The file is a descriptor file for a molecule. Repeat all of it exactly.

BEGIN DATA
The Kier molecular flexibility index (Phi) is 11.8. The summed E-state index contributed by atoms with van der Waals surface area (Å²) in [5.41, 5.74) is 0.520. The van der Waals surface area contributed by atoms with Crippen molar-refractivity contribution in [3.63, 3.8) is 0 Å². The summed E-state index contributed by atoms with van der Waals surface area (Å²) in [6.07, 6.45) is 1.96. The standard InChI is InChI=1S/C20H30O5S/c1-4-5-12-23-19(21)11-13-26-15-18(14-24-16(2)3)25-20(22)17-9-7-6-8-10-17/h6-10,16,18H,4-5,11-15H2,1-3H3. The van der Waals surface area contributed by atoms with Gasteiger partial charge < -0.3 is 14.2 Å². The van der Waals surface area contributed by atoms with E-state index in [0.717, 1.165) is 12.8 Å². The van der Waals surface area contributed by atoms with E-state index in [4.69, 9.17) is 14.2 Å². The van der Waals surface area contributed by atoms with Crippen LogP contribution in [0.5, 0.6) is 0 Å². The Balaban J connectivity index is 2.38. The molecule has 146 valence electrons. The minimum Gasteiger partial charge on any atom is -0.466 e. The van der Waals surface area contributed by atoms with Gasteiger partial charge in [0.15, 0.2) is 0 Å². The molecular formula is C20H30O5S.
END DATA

The Kier molecular flexibility index (Phi) is 11.8. The summed E-state index contributed by atoms with van der Waals surface area (Å²) in [5.41, 5.74) is 0.520. The van der Waals surface area contributed by atoms with Crippen molar-refractivity contribution in [3.63, 3.8) is 0 Å². The summed E-state index contributed by atoms with van der Waals surface area (Å²) in [6.07, 6.45) is 1.96. The standard InChI is InChI=1S/C20H30O5S/c1-4-5-12-23-19(21)11-13-26-15-18(14-24-16(2)3)25-20(22)17-9-7-6-8-10-17/h6-10,16,18H,4-5,11-15H2,1-3H3. The van der Waals surface area contributed by atoms with Gasteiger partial charge < -0.3 is 14.2 Å². The van der Waals surface area contributed by atoms with E-state index in [0.717, 1.165) is 12.8 Å². The van der Waals surface area contributed by atoms with E-state index in [4.69, 9.17) is 14.2 Å². The van der Waals surface area contributed by atoms with Crippen LogP contribution in [0.5, 0.6) is 0 Å². The Balaban J connectivity index is 2.38. The molecule has 146 valence electrons. The minimum Gasteiger partial charge on any atom is -0.466 e. The van der Waals surface area contributed by atoms with Gasteiger partial charge in [0.15, 0.2) is 0 Å². The molecular formula is C20H30O5S.